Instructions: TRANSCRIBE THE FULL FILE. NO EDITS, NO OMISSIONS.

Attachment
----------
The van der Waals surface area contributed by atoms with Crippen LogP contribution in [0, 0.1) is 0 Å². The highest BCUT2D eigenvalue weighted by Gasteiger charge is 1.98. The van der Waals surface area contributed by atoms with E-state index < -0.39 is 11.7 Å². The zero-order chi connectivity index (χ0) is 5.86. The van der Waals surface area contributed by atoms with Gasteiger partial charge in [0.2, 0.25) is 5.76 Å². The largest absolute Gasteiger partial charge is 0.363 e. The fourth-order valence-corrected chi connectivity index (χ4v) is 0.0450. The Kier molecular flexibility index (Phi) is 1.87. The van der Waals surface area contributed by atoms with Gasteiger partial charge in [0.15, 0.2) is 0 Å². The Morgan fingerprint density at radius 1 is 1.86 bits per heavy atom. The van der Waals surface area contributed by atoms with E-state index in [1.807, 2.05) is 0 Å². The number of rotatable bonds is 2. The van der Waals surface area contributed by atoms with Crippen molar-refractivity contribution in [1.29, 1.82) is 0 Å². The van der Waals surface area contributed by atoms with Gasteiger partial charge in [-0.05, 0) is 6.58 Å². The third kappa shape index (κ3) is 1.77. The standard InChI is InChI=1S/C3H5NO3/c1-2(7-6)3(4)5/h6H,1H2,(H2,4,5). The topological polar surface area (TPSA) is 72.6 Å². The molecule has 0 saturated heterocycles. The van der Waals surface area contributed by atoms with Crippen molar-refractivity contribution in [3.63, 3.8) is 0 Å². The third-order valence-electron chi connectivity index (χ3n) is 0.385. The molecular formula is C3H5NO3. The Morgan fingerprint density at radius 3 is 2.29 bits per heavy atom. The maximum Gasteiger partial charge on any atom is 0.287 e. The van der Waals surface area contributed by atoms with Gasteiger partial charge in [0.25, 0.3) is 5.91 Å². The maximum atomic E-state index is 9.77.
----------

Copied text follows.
The van der Waals surface area contributed by atoms with Crippen LogP contribution in [0, 0.1) is 0 Å². The highest BCUT2D eigenvalue weighted by Gasteiger charge is 1.98. The van der Waals surface area contributed by atoms with E-state index < -0.39 is 11.7 Å². The zero-order chi connectivity index (χ0) is 5.86. The van der Waals surface area contributed by atoms with Gasteiger partial charge in [0.2, 0.25) is 5.76 Å². The largest absolute Gasteiger partial charge is 0.363 e. The fourth-order valence-corrected chi connectivity index (χ4v) is 0.0450. The Kier molecular flexibility index (Phi) is 1.87. The van der Waals surface area contributed by atoms with Gasteiger partial charge in [0.15, 0.2) is 0 Å². The Morgan fingerprint density at radius 1 is 1.86 bits per heavy atom. The van der Waals surface area contributed by atoms with E-state index in [1.807, 2.05) is 0 Å². The number of rotatable bonds is 2. The van der Waals surface area contributed by atoms with Crippen molar-refractivity contribution in [1.29, 1.82) is 0 Å². The van der Waals surface area contributed by atoms with Gasteiger partial charge in [-0.05, 0) is 6.58 Å². The third kappa shape index (κ3) is 1.77. The standard InChI is InChI=1S/C3H5NO3/c1-2(7-6)3(4)5/h6H,1H2,(H2,4,5). The topological polar surface area (TPSA) is 72.6 Å². The molecule has 0 saturated heterocycles. The van der Waals surface area contributed by atoms with Crippen molar-refractivity contribution in [3.63, 3.8) is 0 Å². The third-order valence-electron chi connectivity index (χ3n) is 0.385. The molecular formula is C3H5NO3. The Morgan fingerprint density at radius 3 is 2.29 bits per heavy atom. The maximum Gasteiger partial charge on any atom is 0.287 e. The van der Waals surface area contributed by atoms with Gasteiger partial charge in [0.25, 0.3) is 5.91 Å². The maximum atomic E-state index is 9.77.